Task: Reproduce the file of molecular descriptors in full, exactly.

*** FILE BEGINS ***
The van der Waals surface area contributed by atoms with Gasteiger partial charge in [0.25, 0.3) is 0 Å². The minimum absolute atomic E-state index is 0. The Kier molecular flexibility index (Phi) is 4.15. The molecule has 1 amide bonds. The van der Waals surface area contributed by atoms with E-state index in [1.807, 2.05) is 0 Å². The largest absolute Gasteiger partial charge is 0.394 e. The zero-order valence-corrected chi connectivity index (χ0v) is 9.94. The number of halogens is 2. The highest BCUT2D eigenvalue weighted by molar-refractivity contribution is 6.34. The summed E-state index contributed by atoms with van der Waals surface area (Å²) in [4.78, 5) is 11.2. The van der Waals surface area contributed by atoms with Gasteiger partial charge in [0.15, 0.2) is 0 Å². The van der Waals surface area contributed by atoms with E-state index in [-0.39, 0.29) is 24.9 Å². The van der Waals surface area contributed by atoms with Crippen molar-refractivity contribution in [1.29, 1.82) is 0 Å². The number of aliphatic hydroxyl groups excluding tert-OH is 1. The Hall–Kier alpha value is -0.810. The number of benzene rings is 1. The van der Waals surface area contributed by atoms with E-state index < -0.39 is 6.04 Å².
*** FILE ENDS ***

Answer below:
The van der Waals surface area contributed by atoms with Gasteiger partial charge in [0.25, 0.3) is 0 Å². The minimum absolute atomic E-state index is 0. The Kier molecular flexibility index (Phi) is 4.15. The molecule has 1 amide bonds. The van der Waals surface area contributed by atoms with E-state index in [1.807, 2.05) is 0 Å². The largest absolute Gasteiger partial charge is 0.394 e. The zero-order valence-corrected chi connectivity index (χ0v) is 9.94. The number of halogens is 2. The highest BCUT2D eigenvalue weighted by molar-refractivity contribution is 6.34. The summed E-state index contributed by atoms with van der Waals surface area (Å²) in [4.78, 5) is 11.2. The van der Waals surface area contributed by atoms with Gasteiger partial charge in [0.15, 0.2) is 0 Å². The van der Waals surface area contributed by atoms with E-state index in [-0.39, 0.29) is 24.9 Å². The van der Waals surface area contributed by atoms with Crippen molar-refractivity contribution in [1.29, 1.82) is 0 Å². The number of aliphatic hydroxyl groups excluding tert-OH is 1. The Hall–Kier alpha value is -0.810. The number of benzene rings is 1. The van der Waals surface area contributed by atoms with E-state index < -0.39 is 6.04 Å².